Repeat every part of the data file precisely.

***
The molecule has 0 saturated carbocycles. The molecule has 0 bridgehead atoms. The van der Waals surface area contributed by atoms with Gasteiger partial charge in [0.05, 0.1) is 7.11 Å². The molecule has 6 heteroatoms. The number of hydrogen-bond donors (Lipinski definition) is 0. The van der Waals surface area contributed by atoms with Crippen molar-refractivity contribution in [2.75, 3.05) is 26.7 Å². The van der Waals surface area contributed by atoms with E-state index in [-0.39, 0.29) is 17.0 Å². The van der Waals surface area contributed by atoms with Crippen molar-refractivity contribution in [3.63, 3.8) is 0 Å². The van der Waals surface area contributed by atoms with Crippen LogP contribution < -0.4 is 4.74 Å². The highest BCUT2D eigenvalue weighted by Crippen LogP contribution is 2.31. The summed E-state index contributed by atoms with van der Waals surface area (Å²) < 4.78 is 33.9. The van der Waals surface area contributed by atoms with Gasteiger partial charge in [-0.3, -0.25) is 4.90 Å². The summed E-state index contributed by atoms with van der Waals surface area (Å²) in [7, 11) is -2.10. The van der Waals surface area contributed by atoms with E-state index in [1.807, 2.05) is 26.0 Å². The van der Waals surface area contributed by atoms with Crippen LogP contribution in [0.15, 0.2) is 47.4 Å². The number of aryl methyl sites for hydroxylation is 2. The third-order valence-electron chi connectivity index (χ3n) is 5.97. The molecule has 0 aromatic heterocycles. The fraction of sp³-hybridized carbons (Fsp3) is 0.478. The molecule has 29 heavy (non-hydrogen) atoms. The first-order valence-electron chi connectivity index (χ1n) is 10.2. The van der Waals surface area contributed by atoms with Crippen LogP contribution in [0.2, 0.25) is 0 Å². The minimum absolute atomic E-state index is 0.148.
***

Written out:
The molecule has 0 saturated carbocycles. The molecule has 0 bridgehead atoms. The van der Waals surface area contributed by atoms with Gasteiger partial charge in [0.05, 0.1) is 7.11 Å². The molecule has 6 heteroatoms. The number of hydrogen-bond donors (Lipinski definition) is 0. The van der Waals surface area contributed by atoms with Crippen molar-refractivity contribution in [2.75, 3.05) is 26.7 Å². The van der Waals surface area contributed by atoms with E-state index in [-0.39, 0.29) is 17.0 Å². The van der Waals surface area contributed by atoms with Crippen molar-refractivity contribution in [3.63, 3.8) is 0 Å². The van der Waals surface area contributed by atoms with Crippen LogP contribution < -0.4 is 4.74 Å². The highest BCUT2D eigenvalue weighted by Crippen LogP contribution is 2.31. The summed E-state index contributed by atoms with van der Waals surface area (Å²) < 4.78 is 33.9. The van der Waals surface area contributed by atoms with Gasteiger partial charge in [-0.3, -0.25) is 4.90 Å². The summed E-state index contributed by atoms with van der Waals surface area (Å²) in [7, 11) is -2.10. The van der Waals surface area contributed by atoms with E-state index in [1.807, 2.05) is 26.0 Å². The van der Waals surface area contributed by atoms with Crippen LogP contribution in [0.15, 0.2) is 47.4 Å². The number of aryl methyl sites for hydroxylation is 2. The third-order valence-electron chi connectivity index (χ3n) is 5.97. The molecule has 0 aromatic heterocycles. The fraction of sp³-hybridized carbons (Fsp3) is 0.478. The molecule has 29 heavy (non-hydrogen) atoms. The first-order valence-electron chi connectivity index (χ1n) is 10.2. The van der Waals surface area contributed by atoms with Crippen LogP contribution in [0.2, 0.25) is 0 Å². The minimum absolute atomic E-state index is 0.148.